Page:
The secret to an effortless, split-second slime attack

Researchers explain why a tropical worm's twin jets of paralyzing slime are anything but sluggish The velvet worm is a slow moving unassuming creature With its soft body probing antennae and stubby legs it looks ... - Read More

Frequency of tornadoes, hail linked to El Niño, La Niña

Climate scientists can spot El Niño and La Niña conditions developing months ahead of time and they use this knowledge to make more accurate forecasts of droughts flooding and even hurricane activity around the world ... - Read More

Addressing long-standing mysteries behind anti-wear motor oil additive

The pistons in your car engine rub up against their cylinder walls thousands of times a minute without lubrication in the form of motor oil they and other parts of the engine would quickly wear ... - Read More

Novel monitoring tools tackle chemical surface waters pollution

With the socio economic developments of the last decades new emerging compounds have been produced released and discharged through different point and diffuse sources in European rivers lakes and marine coastal and transitional waters Treated ... - Read More

Some genes 'foreign' in origin and not from our ancestors

Many animals including humans acquired essential 'foreign' genes from microorganisms co habiting their environment in ancient times according to research published in the open access journal Genome Biology The study challenges conventional views that animal ... - Read More

Optogenetics without the genetics

Light can be used to activate normal non genetically modified neurons through the use of targeted gold nanoparticles report scientists from the University of Chicago and the University of Illinois at Chicago The new technique ... - Read More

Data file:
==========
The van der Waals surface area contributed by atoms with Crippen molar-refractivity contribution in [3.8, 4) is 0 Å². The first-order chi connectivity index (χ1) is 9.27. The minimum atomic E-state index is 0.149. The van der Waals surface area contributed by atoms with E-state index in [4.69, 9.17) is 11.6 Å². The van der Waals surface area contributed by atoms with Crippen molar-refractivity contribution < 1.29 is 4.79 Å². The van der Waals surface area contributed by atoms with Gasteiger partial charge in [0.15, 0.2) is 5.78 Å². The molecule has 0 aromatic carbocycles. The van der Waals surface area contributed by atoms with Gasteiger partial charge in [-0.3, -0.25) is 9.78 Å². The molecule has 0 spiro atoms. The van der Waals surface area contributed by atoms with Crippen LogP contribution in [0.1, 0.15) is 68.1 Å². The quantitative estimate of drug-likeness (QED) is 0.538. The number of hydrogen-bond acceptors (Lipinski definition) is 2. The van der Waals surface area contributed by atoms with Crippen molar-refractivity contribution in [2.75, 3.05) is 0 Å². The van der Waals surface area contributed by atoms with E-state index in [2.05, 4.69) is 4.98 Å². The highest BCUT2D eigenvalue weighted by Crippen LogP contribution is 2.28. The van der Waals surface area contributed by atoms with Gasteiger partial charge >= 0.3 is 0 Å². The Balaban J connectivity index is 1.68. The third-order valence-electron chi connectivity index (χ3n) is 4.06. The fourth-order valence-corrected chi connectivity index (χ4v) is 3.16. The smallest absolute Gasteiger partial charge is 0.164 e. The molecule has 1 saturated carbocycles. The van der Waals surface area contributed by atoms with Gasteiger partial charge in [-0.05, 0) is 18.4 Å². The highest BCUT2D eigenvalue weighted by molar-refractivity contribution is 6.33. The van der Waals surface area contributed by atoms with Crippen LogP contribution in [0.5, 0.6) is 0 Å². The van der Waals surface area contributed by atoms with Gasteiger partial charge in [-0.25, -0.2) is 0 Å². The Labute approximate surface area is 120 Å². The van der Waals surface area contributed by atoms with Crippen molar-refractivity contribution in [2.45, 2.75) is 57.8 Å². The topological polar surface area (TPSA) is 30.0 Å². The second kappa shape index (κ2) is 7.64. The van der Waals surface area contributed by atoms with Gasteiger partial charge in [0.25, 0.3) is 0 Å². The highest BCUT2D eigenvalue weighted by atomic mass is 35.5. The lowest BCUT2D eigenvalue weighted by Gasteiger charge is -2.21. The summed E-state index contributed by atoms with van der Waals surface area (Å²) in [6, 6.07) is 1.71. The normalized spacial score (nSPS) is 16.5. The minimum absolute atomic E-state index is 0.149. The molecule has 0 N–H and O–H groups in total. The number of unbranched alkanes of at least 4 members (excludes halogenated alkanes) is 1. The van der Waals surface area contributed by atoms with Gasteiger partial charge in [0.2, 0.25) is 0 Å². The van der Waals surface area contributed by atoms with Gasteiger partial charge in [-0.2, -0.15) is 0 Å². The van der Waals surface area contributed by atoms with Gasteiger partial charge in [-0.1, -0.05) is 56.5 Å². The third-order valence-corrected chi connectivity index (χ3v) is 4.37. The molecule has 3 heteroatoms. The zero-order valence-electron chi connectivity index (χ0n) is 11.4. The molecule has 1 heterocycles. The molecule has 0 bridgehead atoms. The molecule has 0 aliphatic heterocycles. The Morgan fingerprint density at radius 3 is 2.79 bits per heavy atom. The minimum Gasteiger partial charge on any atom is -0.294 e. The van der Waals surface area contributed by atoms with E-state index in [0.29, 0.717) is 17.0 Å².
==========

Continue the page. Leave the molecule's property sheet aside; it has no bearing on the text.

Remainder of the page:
Epoch-defining study pinpoints when humans came to dominate planet Earth

The human dominated geological epoch known as the Anthropocene probably began around the year 1610 with an unusual drop in atmospheric carbon dioxide and the irreversible exchange of species between the New and Old Worlds ... - Read More

Polymers designed for protection

Today's Soldiers rely on polymers as part of their protective systems Polymers are molecular chains that can vary from a few linked monomers to millions of chemical units With highly tunable properties and versatile processing ... - Read More

New research into materials for tooth fillings

Tooth decay is a serious health problem and it is often necessary to repair cavities Today they often use a composite filling material made of acrylate compounds as it resembles the colour of the teeth ... - Read More

High performance, lightweight supercapacitor electrodes of the future

As a novel energy storage device supercapacitors have attracted substantial attention in recent years due to their ultra high charge and discharge rate excellent stability long cycle life and very high power density Imagine charging ... - Read More